No Longer Human cover art courtesy of Viz MediaNo Longer Human

Creator: Osamu Dazai
Writer & Artist: Junji Ito
Publisher: Viz Media
List Price: $34.99

Osamu Dazai was a 20th century Japanese novelist whose No Longer Human became Japan’s second best-selling novel. Dazai’s first-person narrated novel is largely autobiographical; the novel’s obsession with death and suicide, as depicted in the graphic novel’s opening pages by Eisner Award winning-horror manga-ka Junji Ito, reflected its creator’s spiraling descent into madness. Ito, whose macabre style uniquely suits the subject matter, adapts Dazai’s 1948 novel to spectacular and stomach-churning savagery.

Yozo Oba is a man afraid of revealing his true self to others; he hides behind humor and clownish mockery. In high school, Yozo befriends a homely loner named Takeichi but becomes scared when Takeichi glimpses Yozo’s true nature behind his clowning. When a joke gone awry results in Takeichi’s suicide, Yozo feels liberated and indulges in destructive behaviors that include boozing and womanizing, and “In the morning, I was again the shallow, fearful clown.”

Misfortune greets him after a failed lover’s suicide pact, and the ghosts of his past indiscretions come back to haunt an increasingly fragile pscyhe that unravels with each subseuqnet relationship. At one point, while on another suicide bend, Yozo despairs: “At most, society was the individual…it was not worth fearing. I believed this, but when a crowd of individuals formed, the pressure increased tenfold, a hundredfold.”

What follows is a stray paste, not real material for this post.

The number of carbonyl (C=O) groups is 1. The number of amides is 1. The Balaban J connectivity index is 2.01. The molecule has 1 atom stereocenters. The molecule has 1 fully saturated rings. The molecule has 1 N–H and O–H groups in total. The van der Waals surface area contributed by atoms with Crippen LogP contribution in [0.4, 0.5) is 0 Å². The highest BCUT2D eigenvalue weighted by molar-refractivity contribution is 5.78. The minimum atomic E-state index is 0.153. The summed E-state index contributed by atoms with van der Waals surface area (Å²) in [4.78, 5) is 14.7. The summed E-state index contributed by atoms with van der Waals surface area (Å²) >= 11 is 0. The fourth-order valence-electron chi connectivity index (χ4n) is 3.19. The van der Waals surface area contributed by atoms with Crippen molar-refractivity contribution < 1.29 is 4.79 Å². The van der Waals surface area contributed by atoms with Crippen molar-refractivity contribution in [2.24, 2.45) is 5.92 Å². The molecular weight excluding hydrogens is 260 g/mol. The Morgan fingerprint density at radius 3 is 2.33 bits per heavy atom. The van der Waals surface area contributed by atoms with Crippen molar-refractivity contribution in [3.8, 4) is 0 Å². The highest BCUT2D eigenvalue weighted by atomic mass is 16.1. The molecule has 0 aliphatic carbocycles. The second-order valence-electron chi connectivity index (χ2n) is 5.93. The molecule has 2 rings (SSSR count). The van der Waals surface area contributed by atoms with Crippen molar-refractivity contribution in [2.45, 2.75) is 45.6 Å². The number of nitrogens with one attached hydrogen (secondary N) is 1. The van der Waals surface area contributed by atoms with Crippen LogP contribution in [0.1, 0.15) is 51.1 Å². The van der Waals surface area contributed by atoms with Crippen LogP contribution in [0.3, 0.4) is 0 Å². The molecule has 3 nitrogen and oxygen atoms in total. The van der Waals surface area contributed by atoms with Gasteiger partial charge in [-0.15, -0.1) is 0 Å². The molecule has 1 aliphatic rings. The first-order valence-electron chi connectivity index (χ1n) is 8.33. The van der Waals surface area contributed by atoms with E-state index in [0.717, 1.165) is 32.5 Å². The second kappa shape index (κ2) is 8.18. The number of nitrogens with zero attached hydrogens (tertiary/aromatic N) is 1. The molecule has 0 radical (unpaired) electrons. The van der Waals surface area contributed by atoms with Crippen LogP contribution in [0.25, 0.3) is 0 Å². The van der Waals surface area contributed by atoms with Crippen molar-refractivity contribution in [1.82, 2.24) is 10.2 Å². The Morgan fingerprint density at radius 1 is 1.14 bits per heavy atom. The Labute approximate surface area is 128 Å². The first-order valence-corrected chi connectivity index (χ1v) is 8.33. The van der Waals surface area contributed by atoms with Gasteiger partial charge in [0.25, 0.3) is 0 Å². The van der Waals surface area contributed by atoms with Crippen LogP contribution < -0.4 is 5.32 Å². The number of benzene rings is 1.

No Longer Human is a perfect vehicle for Ito’s talents. Ito infuses the misfit Yozo and text with relish and ferocity, providing a vivid and startling portrait of the anxiety and psychoses that set Yozo’s (and correspondingly, Dazai’s) moral compass adrift in a sea of self-loathing and self-destruction. The image of Takeichi and the women who have served as his sacrificial lambs confront Yozo at every turn.

Ito puts their visages onto the faces of his hapless victims and on the faces of children he meets along his path and in dreams. Ito remains largely faithful to the original text but takes an interesting turn when he sets up a meeting between the fictional Yozo and original author Dazai to break the fourth wall. The ghostly pallor of Yozo’s face, whose eyes are cloaked in sunken shadows, is the mirror that Ito uses to compare Dazai’s own mental decline. 

No Longer Human is a dark and depressing novel whose supernatural bent plays well into Ito’s capable hands. While not the easiest read to digest, Ito gives the novel’s delicate subject matter its proper due. His vision meshes well with Dazai’s to become a seamless, powerful statement on the darker impulses of humanity.